put it in practise. Touching the strange wels that be in Ireland, I purpose to
speake litle more than that which I find in Cambrensis, whose words I will English,
as they are Latined in his booke. There is (saith he) a well in Mounster, with the
Camb. in lib. 1. topog. dist. 1. rub. 8. & 10.
water of which if anie be washed, he becōmeth forthwith hoare. I haue séene a
man that had one halfe of his beard, being died with that water hoare; the other
halfe vnwashed was browne, remaining still in his naturall colour. Contrariwise,
there is a founteine in the further edge of Vlster, and if one be bathed therewith,
he shall not become hoare: in which well such as loath greie heares are accustomed
to diue. There is in Connaght a well that springeth on the top of an hill farre and
distant from anie sea, ebbing and flowing in foure and twentie houres, as the sea
dooth; and yet the place is vplandish, and the water fresh. There is another
spring in the same countrie, the water of which is verie wholsome to men and
women, but poison to beasts: and if a man but put the grauell of this well into his
mouth, it quencheth presentlie his thirst.
There is in Vlster a standing poole thirtie thousand pases long, and fiftéene
thousand pases brode, out of which springeth the noble northerne riuer, called the
Banne. The fishers complaine more often for bursting of their nets with the ouer
great lake of fish, than for anie want. In our time vpon the conquest a fish swam
from this poole to the shore, in shape resembling a salmon, but in quantitie so huge,
that it could not be drawne or caried wholie togither, but the fishmongers were
forced to hacke it in gobbets, and so to carrie it in peecemeale throughout the
countrie, making thereof a generall dole. And if the report be true, the beginning
of this poole was strange. There were in old time where the poole now standeth,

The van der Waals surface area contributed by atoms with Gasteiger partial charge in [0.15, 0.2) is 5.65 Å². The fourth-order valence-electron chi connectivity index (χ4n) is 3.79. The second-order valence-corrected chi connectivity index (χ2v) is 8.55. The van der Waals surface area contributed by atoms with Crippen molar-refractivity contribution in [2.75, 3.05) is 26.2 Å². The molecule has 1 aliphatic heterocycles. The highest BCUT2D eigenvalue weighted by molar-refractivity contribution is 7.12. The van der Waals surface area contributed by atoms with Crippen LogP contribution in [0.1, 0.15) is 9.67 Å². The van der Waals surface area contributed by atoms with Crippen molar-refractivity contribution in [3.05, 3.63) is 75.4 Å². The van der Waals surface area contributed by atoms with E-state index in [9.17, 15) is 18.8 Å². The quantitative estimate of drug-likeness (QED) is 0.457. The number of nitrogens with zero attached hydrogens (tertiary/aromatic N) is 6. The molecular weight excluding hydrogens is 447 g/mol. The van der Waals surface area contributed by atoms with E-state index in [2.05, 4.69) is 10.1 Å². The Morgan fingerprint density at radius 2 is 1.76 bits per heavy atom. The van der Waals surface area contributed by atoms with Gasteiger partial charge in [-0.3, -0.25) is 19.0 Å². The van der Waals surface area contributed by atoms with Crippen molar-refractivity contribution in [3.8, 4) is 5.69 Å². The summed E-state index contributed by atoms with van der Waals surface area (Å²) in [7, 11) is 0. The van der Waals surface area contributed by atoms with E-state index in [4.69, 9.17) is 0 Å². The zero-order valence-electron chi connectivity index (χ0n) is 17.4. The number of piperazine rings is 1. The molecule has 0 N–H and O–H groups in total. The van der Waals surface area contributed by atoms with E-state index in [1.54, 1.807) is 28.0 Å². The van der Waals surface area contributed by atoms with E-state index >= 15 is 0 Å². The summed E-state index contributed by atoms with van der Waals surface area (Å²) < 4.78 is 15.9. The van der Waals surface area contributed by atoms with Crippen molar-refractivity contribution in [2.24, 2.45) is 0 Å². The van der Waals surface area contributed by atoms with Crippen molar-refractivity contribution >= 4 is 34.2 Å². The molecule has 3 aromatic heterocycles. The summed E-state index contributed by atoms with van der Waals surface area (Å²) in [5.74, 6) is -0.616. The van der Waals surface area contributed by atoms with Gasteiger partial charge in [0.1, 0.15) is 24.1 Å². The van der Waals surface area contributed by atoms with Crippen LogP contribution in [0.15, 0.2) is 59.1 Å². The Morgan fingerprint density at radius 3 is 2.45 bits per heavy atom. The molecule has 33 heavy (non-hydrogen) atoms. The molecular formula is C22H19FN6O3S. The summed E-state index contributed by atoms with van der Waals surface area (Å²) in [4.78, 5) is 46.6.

vicious and beastlie inhabitants. At which time was there an old said saw in euerie
man his mouth, that as soone as a well there springing (which for the superstitious
reuerence they bare it, was continuallie couered and signed) were left open and
vnsigned, so soone would so much water gush out of that well, as would foorthwith
ouerwhelme the whole territorie. It happened at length, that an old trot came
thither to fetch water, and hearing hir child whine, she ran with might and maine
to dandle hir babie, forgetting the obseruance of the superstitious order tofore vsed.
But as she was returning backe to haue couered the spring, the land was so farre
ouerflowne, as that it past hir helpe: and shortlie after she, hir suckling, & all
those that were within the whole territorie were drowned. And this séemeth to
carie more likelihood with it, bicause the fishers in a cleare sunnie daie see the
stéeples and other piles plainlie and distinctlie in the water. And here would be
noted, that the riuer of the Banne flowed from this head spring before this floud,
but farre in lesse quantitie than it dooth in our time. Hitherto Giraldus Cambrensis.
Boetius telleth a rare propertie of a poole in Ireland, & for that he maketh himselfe
Hector Boet. in Scot. reg. descript. pag. 9. Sect. 50.
an eiewitnesse of the matter, he shall tell his owne tale. "Ac quoniam Hiberniæ
incidit mentio, præter infinita in ea rerum miracula, haud importunum fore
existimem, si vnum, quod ob portentuosam nouitatem fidem omnium excedere
videatur, nos tamen verum experti sumus, adiunxerimus. Lacus in ea est, circa
quem amplissimo circumquaque spatio nec herba nec arbor vlla nascitur, &c: in
quem si lignum infigas anni circiter vnius curriculo, id quod in terra fixum erit, in
lapidem conuertetur; quod deinceps aquâ operietur, in ferrum: reliquum aquâ
exstans ligni formam naturámque seruabit. Ita coniuncta, lapis, ferrum & lignum
eodem in stipite inaudita nouitate conspectantur." But for that mention is made
of Ireland, ouer and aboue the infinite number of woonders in that land, it will not
be wholie beside the purpose, to insert one maruellous thing, which although it
may seeme to some to haue no colour of truth: yet because it hath beene by vs
experimented, and found out to be true, we maie the better aduouch it. There is
a standing poole in that Iland, neere which of all sides groweth neither herbe, shrub,
nor bush. If you sticke a rod or péece of timber in this poole, that which sticketh
in the earth within the space of one yeare turneth to a stone; as much as is dipt in
the water, is conuerted to iron; all that is aboue the water remaineth still in the
pristinat and former woodden shape. So that you may sée that which is strange,
in one stocke or sticke, stone, iron and wood linkt and knit togither. Thus much
In the countrie of Kilkennie and in the borders thereto confining, they vsed a
solemne triall by a water they call Melashée. The propertie of this water is, as they
say, that if a periured person drinke thereof, the water will gush out at his bellie,
as though the drinker his nauill were bord with an auger. The riuer that runneth
by Dublin named the Liffie hath this propertie for certeine, and I haue obserued it